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Hi everyone and welcome back! Sorry for my absence the last couple issues but unfortunately I haven’t had the time I needed to get much done on Muscrate. Once again it has become clear I will miss another self-imposed deadline and Muscrate will not hit the track this year. I have managed to plug away on some items, though, and this month I will cover the components I am using to fill the 9-inch housing I fabricated. On to the taters.
When I need a part for my race car I always look for a company that first and foremost offers quality components and service and also supports the sportsman racer. So it was an easy decision to whom I would hand over my hard earned cash when I needed parts to complete my 9-inch rear end. Strange Engineering is a family-owned business based in Morton Grove, IL, and not only produces some of the highest quality rear end components and services in the industry but also has available top tier front and rear disc brake systems, coil over shocks, drive shafts, custom housings, and more.
The goal with Muscrate is to “over-build” some of the high stress areas so that I have a built-in cushion against breakage. But, at the same time I don’t want to add extra unnecessary unsprung and rotational weight. So, that moves me into the higher end stuff, which, of course, costs more.
But speed costs, so how fast do you want to go? I looked at the available options and then made a phone call (847-663-1701) to Strange to get some answers. I knew going in that I was going to need an aluminum center section to save weight and Strange has two different styles available.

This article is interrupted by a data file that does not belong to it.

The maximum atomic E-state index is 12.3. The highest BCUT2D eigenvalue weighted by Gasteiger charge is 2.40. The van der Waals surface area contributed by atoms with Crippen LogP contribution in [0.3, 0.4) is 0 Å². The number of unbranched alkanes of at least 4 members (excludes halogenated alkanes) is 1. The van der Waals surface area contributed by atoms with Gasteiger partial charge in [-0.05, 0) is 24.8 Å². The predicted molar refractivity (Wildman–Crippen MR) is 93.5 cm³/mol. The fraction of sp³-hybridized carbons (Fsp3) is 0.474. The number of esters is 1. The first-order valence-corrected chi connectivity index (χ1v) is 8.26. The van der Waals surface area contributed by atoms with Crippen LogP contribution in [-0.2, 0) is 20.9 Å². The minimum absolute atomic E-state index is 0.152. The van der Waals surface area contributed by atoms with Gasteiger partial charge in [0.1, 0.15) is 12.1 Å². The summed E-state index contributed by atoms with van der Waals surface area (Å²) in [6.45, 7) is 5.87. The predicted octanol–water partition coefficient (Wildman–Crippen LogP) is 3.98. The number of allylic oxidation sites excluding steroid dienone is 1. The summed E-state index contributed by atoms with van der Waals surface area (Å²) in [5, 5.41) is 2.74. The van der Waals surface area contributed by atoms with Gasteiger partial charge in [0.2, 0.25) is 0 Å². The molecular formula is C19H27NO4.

Unfortunately for me and my wallet, I was advised that due to the weight of the car (3200 lbs. with driver) and predicted horsepower of the engine (secret for now) I would need to go with the Ultra Center as opposed to its lighter duty (and cheaper) little brother if I expected any “cushion” factor. And as a happy little extra there are some features of the Ultra that should translate into quicker ETs over the base unit.
The Ultra Center case is engineered to provide better lubrication to the pinion bearings and incorporates a unique pinion support that is fastened to the case with twelve bolts and has substantially larger pinion bearings than a stock unit, which provides much improved pinion shaft support and increases ring and pinion life. The pinion tale bearing is larger than stock and anyone who has ever cracked the stock Ford tail bearing bore will appreciate that feature.
The Ultra Case is available in three different bore sizes. The two that most of us will be interested in are the 3.25” bore that accepts 35 spline axles and 40 spline axles with a 2” spool bearing journal O.D. that some companies offer. The problem with using a 40-spline axle with only 2” spool bearings is the potential to distort and eventually fail under extreme abuse, such as high HP heavyweight cars.
So, the next step up is the “Mack Daddy” Ultra Case with the 3.812” bore. The 3.812” bore allows the use of a 2.25” spool journal without narrowing the bearing itself and losing strength. The larger size also provides a stronger spool for the ring gear to fasten to, which will help increase gear life. Another feature of the Ultra Case is the large chromemoly studs that are encapsulated by the large billet steel caps that allow for shorter and stronger studs to be used.
Strange also has available a lightweight Ultra Case which features a taper/ball bearing pinion support. The pinion support has been pocket milled for less weight and has what they call a “low friction angular contact pinion ball bearing”. That’s fancy speak for less drag and go faster!